Thursday, April 28, 2005


“The key challenge is between using MMC and traditional methods of construction and not which material is used”. I am totally agreed with this statement. The obvious difference between MMC and traditional methods of construction lies on one being made off site and one being made on site. However, what if a particular site has a factory located far away? isn’t it better to construct the whole thing on site? How much time and cost can be saved to produce a wall, for example, off-site rather than on site?

“Modern Methods of Construction are not generic solutions that can be applied as effectively everywhere in the country or indeed internationally. Modern Methods of Construction may not be as cost-effective in developing countries where labour is cheap and plentiful. They are particularly effective in Japan where land and labour costs are extremely high”. I am trying to see it from the different angle here. From my point of view, I will say that Modern Methods of Construction is actually a quite generic and flexible solution that can be applied as effectively everywhere in the country or indeed internationally. It can be made better by ‘tailor made’ the whole Modern Methods of Construction to suit a particular country. In developing countries like Malaysia and Indonesia, MMC can be tailor made to create more job opportunities in the pre-assembly factory hence improving the economy of the developing countries. In Japan or developed countries such as UK, however, MMC can be implemented but while land and labour costs must be extremely high, AUTOMATION and/or ROBOTISATION and/or MECHANISATION can be incorporated into the whole production method. For the definition of those mentioned techniques given above, please refer to my previous post “The Definition” on 19th April 2005.

INTEGER has stated in their key outcomes that “it is important to remember that the building process is simply a means to an end. The end product is more important than the process employed. The long term viability of the building is more significant than the building process employed”. A statement that unfortunately I am not really agreed with. From my point of view, the end product is as important as (not more than) the process employed. We must bear in mind that MMC is used because of its faster construction time and also to reduce CO2 emissions as well as wastes generated on site. Therefore, we must also taking into the consideration that volumetric modules used to construct a particular house, for example, might require a more frequent transportation to and from the site and factory (a queries I had made to one of the prefabricated housing manufacture has stated that a lorry apparently has only been able to transport about two modules in one go) hence creating a higher fuel consumption which can incur a higher cost at the end product. If a non volumetric pre-assembly that being used to construct a particular house, for example, its weight is the one that need to be taken into consideration, the heavier the weight of the wall panels be, the higher the fuel consumption will be as well. Sometimes, decision to use modules, for example, will lie entirely on the site location. My interview with one of a local architect has put me in the alert of the horrendous difficulty that can occur if MMC has not been thought through since the beginning of the design stage. Apparently, the modules delivered to the particular site has to be craned on top of the neighbouring houses and poor old people in the neighbourhood need to be ushered away for a ‘cup of coffee’ while they craned the modules pass their roofs, which resulting in a bigger risk in health and safety and might also means that it incur higher cost at the end product.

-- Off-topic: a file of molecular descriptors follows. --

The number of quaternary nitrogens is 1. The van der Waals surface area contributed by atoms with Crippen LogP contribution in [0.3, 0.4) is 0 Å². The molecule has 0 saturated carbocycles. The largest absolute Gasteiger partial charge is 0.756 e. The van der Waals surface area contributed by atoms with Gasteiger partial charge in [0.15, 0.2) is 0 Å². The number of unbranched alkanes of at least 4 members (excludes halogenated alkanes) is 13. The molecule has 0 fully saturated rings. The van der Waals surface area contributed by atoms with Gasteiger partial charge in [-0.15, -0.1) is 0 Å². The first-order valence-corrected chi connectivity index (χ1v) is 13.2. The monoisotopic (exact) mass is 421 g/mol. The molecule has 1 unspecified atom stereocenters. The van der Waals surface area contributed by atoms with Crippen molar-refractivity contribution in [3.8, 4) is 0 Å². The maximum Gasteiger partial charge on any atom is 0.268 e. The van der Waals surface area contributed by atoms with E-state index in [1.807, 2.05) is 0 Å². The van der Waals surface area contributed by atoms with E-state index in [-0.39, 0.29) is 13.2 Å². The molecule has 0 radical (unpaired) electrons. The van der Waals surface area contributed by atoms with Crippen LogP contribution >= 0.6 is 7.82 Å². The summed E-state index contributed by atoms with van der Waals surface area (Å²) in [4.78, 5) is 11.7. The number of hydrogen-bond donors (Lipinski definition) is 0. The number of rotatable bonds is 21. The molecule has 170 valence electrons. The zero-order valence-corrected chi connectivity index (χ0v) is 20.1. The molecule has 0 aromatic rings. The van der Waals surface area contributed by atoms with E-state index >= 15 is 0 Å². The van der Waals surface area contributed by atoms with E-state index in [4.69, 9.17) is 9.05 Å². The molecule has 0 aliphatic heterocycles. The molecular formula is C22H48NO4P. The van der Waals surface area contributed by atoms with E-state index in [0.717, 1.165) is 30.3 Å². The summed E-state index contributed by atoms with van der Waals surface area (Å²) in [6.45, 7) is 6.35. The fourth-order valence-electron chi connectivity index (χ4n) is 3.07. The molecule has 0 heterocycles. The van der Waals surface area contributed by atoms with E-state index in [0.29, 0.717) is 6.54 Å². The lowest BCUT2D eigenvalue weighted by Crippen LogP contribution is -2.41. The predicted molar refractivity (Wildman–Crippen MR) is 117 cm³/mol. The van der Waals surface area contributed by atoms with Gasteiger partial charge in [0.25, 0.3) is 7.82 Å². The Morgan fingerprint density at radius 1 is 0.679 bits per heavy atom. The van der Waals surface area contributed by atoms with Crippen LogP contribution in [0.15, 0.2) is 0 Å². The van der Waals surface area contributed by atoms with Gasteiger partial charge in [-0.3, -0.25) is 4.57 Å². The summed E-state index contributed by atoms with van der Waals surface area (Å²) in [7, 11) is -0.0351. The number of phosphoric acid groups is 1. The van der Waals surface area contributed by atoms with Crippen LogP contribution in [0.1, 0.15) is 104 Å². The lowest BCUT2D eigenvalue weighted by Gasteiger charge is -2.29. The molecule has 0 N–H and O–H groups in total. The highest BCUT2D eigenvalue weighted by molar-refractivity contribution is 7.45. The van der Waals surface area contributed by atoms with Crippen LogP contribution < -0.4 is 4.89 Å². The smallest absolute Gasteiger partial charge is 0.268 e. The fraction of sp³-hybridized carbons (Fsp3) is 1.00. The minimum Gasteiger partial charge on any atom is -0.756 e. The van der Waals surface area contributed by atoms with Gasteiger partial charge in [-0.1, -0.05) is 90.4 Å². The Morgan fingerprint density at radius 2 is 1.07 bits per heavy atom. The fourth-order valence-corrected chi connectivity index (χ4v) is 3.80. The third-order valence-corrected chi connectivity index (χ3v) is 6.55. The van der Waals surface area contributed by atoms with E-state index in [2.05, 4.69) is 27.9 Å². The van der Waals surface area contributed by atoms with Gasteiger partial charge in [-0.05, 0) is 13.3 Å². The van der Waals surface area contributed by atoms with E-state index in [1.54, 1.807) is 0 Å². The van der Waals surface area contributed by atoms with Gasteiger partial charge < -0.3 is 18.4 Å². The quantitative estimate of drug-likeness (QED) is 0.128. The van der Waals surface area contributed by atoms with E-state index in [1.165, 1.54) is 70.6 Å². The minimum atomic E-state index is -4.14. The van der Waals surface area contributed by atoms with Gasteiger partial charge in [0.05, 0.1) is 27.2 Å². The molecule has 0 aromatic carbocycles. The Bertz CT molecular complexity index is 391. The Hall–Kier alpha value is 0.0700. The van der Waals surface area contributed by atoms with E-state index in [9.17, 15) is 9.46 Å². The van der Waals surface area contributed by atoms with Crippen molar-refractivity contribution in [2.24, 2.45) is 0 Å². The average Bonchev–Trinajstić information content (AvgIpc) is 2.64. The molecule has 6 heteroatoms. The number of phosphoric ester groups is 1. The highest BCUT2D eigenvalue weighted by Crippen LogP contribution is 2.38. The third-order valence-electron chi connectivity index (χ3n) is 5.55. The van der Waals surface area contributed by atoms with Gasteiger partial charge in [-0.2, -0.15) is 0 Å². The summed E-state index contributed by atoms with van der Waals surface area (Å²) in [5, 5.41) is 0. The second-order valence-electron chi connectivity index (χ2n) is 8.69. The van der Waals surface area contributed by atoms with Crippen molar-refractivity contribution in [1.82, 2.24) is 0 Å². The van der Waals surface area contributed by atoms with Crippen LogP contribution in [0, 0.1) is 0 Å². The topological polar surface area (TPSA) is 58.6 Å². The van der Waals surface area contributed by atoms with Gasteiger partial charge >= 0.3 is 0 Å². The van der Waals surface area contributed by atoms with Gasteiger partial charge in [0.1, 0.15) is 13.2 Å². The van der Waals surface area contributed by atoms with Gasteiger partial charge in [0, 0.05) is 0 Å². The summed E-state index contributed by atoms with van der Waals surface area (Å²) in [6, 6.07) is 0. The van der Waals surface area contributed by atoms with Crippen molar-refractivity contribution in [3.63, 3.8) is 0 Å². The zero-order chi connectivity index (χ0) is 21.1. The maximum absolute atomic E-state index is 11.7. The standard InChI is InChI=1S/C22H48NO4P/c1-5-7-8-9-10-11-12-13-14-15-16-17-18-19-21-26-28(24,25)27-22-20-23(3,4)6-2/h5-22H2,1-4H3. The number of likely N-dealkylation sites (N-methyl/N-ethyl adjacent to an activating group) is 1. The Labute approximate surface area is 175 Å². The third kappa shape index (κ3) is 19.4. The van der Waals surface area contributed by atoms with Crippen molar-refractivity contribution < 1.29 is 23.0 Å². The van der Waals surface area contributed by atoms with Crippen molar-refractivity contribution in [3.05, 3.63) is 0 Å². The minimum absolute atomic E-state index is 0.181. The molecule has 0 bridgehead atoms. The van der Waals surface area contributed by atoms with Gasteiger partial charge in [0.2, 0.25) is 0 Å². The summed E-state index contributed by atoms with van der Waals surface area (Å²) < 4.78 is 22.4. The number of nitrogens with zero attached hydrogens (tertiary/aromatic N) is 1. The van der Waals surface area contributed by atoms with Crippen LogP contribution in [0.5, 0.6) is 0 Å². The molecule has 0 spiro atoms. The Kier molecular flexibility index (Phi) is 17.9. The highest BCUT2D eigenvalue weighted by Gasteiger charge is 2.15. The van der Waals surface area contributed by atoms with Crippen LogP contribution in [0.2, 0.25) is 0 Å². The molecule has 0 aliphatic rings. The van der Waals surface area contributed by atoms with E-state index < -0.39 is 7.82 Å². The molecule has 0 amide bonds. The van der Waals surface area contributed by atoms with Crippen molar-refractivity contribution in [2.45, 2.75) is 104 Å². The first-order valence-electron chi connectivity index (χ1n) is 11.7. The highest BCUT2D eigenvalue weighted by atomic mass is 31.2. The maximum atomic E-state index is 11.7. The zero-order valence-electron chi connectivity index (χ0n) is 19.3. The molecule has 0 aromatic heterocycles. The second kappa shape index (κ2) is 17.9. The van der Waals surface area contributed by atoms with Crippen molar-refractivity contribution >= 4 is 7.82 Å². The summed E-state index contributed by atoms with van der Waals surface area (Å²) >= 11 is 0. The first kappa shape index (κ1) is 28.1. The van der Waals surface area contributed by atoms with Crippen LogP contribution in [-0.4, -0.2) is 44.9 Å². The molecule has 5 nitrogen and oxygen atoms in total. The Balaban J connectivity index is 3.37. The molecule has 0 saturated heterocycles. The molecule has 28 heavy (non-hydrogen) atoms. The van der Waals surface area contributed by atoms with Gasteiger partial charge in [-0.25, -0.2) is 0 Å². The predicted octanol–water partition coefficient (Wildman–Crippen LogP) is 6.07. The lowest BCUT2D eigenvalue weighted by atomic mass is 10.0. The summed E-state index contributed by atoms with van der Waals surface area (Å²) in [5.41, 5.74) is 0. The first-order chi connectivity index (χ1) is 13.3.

“There is a need to ensure that the buildings are used properly”. In my opinion, this can mean thousands of interpretation. It might means that the particular buildings need to be designed based on their needs (for example, you wouldn’t want to design a particular building near shore or beach, such as Brighton, in steel construction that can easily get rusty due to the ‘salty’ air around beach area). But it can also be interpreted as “you can ONLY use a particular building designed for a particular purposes!” which I am entirely opposed to. To me, sustainability means that a particular building should fit as much function as possible to prevent unnecessary changes and demolition. This means that a building to be designed with, for example, easily removable internal partition or, in conclusion, as flexible as possible for future change of use.

“MMC is still seen as more expensive than traditional options. The guarantees that can be assumed with traditional structures are simply not there. Therefore RSLs are not keen to change the way they build”. Unfortunately, I found this as quite a pessimistic gesture. I am not promising anything but I have noticed that this means there is still not many research has been undergone to make MMC process better. It will be good to do a research on how sustainable MMC can be maybe, for example, by implementing and establishing the life cycle assessment of not only each particular materials but also as a ‘whole’ end product. By doing this, there can be an improvement that hopefully can be made when you are comparing the traditional construction and pre-assembly construction.

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